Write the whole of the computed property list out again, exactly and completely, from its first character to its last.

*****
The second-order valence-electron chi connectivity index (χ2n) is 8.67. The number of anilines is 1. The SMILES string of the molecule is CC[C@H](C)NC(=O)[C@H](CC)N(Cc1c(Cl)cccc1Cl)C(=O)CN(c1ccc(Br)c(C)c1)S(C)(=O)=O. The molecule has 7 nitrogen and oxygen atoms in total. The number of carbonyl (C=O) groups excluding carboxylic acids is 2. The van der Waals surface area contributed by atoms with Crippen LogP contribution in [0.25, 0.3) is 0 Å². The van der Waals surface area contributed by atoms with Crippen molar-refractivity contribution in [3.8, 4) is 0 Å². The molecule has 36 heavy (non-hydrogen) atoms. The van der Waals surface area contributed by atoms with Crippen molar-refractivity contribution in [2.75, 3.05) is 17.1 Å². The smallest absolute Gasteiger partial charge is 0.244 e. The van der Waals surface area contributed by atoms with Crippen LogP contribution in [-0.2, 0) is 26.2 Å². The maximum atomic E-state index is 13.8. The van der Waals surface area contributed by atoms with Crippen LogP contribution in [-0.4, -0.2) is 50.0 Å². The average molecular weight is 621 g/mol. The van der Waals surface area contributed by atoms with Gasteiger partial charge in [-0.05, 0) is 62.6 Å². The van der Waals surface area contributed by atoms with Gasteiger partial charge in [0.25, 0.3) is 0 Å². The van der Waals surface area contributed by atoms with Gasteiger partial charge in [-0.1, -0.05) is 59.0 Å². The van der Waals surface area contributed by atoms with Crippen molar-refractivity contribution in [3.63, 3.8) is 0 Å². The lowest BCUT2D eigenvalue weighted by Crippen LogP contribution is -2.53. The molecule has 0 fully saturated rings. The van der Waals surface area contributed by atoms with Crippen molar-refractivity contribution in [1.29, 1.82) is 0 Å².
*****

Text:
The second-order valence-electron chi connectivity index (χ2n) is 8.67. The number of anilines is 1. The SMILES string of the molecule is CC[C@H](C)NC(=O)[C@H](CC)N(Cc1c(Cl)cccc1Cl)C(=O)CN(c1ccc(Br)c(C)c1)S(C)(=O)=O. The molecule has 7 nitrogen and oxygen atoms in total. The number of carbonyl (C=O) groups excluding carboxylic acids is 2. The van der Waals surface area contributed by atoms with Crippen LogP contribution in [0.25, 0.3) is 0 Å². The van der Waals surface area contributed by atoms with Crippen molar-refractivity contribution in [3.8, 4) is 0 Å². The molecule has 36 heavy (non-hydrogen) atoms. The van der Waals surface area contributed by atoms with Crippen molar-refractivity contribution in [2.75, 3.05) is 17.1 Å². The smallest absolute Gasteiger partial charge is 0.244 e. The van der Waals surface area contributed by atoms with Crippen LogP contribution in [-0.2, 0) is 26.2 Å². The maximum atomic E-state index is 13.8. The van der Waals surface area contributed by atoms with Crippen LogP contribution in [-0.4, -0.2) is 50.0 Å². The average molecular weight is 621 g/mol. The van der Waals surface area contributed by atoms with Gasteiger partial charge in [-0.05, 0) is 62.6 Å². The van der Waals surface area contributed by atoms with Gasteiger partial charge in [0.25, 0.3) is 0 Å². The van der Waals surface area contributed by atoms with Gasteiger partial charge in [-0.1, -0.05) is 59.0 Å². The van der Waals surface area contributed by atoms with Crippen molar-refractivity contribution in [3.63, 3.8) is 0 Å². The lowest BCUT2D eigenvalue weighted by Crippen LogP contribution is -2.53. The molecule has 0 fully saturated rings. The van der Waals surface area contributed by atoms with Crippen molar-refractivity contribution in [1.29, 1.82) is 0 Å².